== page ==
How to confront disinformation during #LGE2021

South Africa’s municipal elections will be held on November 1, 2021. Elections are usually a time where misinformation and fake news abound. Code for Africa (CfA)’s senior investigations manager Allan Cheboi and investigative data analyst Leon Vambe have put together a useful list. This list will help people discern misinformation and disinformation. 


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What is misinformation?

This is usually false information that is spread unknowingly, usually without the desire to cause harm. Think of that innocent Covid-19 false information shared by an aunt in a family WhatsApp group. As such, the person who shares the message doesn’t intend to deceive the recipient of the information.


A guide to keeping the family Whatsapp group fake news-free

What is disinformation?

Disinformation on the other hand, is deliberately false information or hoaxes. It is spread with a clear intention to deceive or cause harm to the recipient of the information. An example would be a piece of election propaganda against an opposing candidate, which ends up polarising citizens against the candidate.This can lead to violence or even death when it leads to protests and ethnic violence. 

A perfect example can be seen in the recent Uganda election. The ruling party used disinformation to polarise citizens against the opposition party leading to protests and the death of around 45 people.

Why is it important to understand the difference between the two?

It is important to understand the difference because disinformation is more dangerous and harmful. The individuals or entities sharing those messages tend to expect impact. This means that they use deceptive behaviours such as use of online social media bots, fake accounts, sockpuppet accounts to amplify the message so that it reaches the masses. 

How can people tell the difference between these?

Misinformation is usually based on the content of the text, image or video shared. However, disinformation focuses on both the content being shared and the behaviour used to share the content. 

For example, a false video about an election candidate, X, can be shared by a citizen because they support another candidate, Y, in the election. However, Y’s election team can use deceptive behaviours such as coordinated social media amplification of the video on platforms such Twitter. They can create things such as hashtags to make the video trend as a measure to tarnish X’s legitimacy to the political seat.

How can people identify this?

Misinformation can be identified by conducting content verification and fact checking. Citizens need to develop a critical mind for every piece of content they see online. They need to be able to question the accuracy of the information. Tools such as We Verify’s Invid, Google reverse Image search can be used to verify the authenticity of images and videos we find online.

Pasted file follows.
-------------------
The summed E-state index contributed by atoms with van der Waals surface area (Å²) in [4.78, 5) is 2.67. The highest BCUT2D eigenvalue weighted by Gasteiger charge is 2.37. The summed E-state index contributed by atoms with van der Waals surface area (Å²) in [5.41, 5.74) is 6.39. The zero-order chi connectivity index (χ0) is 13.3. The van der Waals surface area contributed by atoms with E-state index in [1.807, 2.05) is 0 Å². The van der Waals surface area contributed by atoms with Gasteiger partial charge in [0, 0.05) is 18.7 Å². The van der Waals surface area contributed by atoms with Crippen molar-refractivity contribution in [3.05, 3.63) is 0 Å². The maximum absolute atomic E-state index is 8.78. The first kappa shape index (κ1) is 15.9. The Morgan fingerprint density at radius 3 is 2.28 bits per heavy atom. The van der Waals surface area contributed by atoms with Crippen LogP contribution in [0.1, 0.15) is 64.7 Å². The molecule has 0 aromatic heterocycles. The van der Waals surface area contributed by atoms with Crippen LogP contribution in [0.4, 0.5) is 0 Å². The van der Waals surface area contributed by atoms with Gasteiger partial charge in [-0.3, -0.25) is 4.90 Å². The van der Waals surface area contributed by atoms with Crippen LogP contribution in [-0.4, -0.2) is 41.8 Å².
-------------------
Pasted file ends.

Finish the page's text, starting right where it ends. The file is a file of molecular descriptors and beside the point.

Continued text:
Disinformation identification process is more complex. For example, Code for Africa’s iLAB team uses Social Network Analysis and Botspotting to identify content that is being shared in a coordinated way. For example, a social network diagram of a trending hashtag on Twitter enables us to see the influential accounts within the hashtags. This shows the accounts that have posted the highest number of tweets within that hashtag. We use tools such as botometer and Truthnest to determine if an account used to share disinformation content is a bot.

Where can people report disinformation? Is it different if it’s an ordinary person versus a political party?

Social media users can report suspicious accounts spreading disinformation content on the social media platform they are using. For example, Facebook provides a mechanism of reporting false content which can be found here. Twitter also has a reporting mechanism for posts that violate their rules, policies and guidelines.

Code for Africa’s iLAB have partnerships with social media platforms to help them investigate and report any coordinated disinformation campaigns. This structure can be used by organisations that have particular interest in long-term research into disinformation.

How can people monitor fake news etc on platforms like Whatsapp where it’s less public compared to Twitter/Facebook?

At the moment, we do not have tools that can monitor disinformation on platforms such as WhatsApp, Telegram and Signal. This is mainly because of privacy concerns. During one of iLABs’ recent investigations, we noticed the shift of disinformation spread from Facebook and Twitter, to WhatsApp and Telegram. 

We currently employ two strategies in researching disinformation on such platforms:

  1. Crowd-Sourcing for information: Citizens are now enlightened to question content they see on WhatsApp groups and Telegram channels. Organisations such as Code for Africa’s PesaCheck, provide a WhatsApp tipline where users can share suspicious information they find on  WhatsApp or further verification.
  1. Using sentinels to collect information:  We have also trained local in-country sentinels in some of our African countries to identify publicly available links to WhatsApp groups and Telegram channels. They then join such groups and share any suspicious content that they find for further analysis and verification.


Nationalist pro-South African hashtags spread hate online

The interview has been edited for clarity and brevity. 

Featured image via Pixabay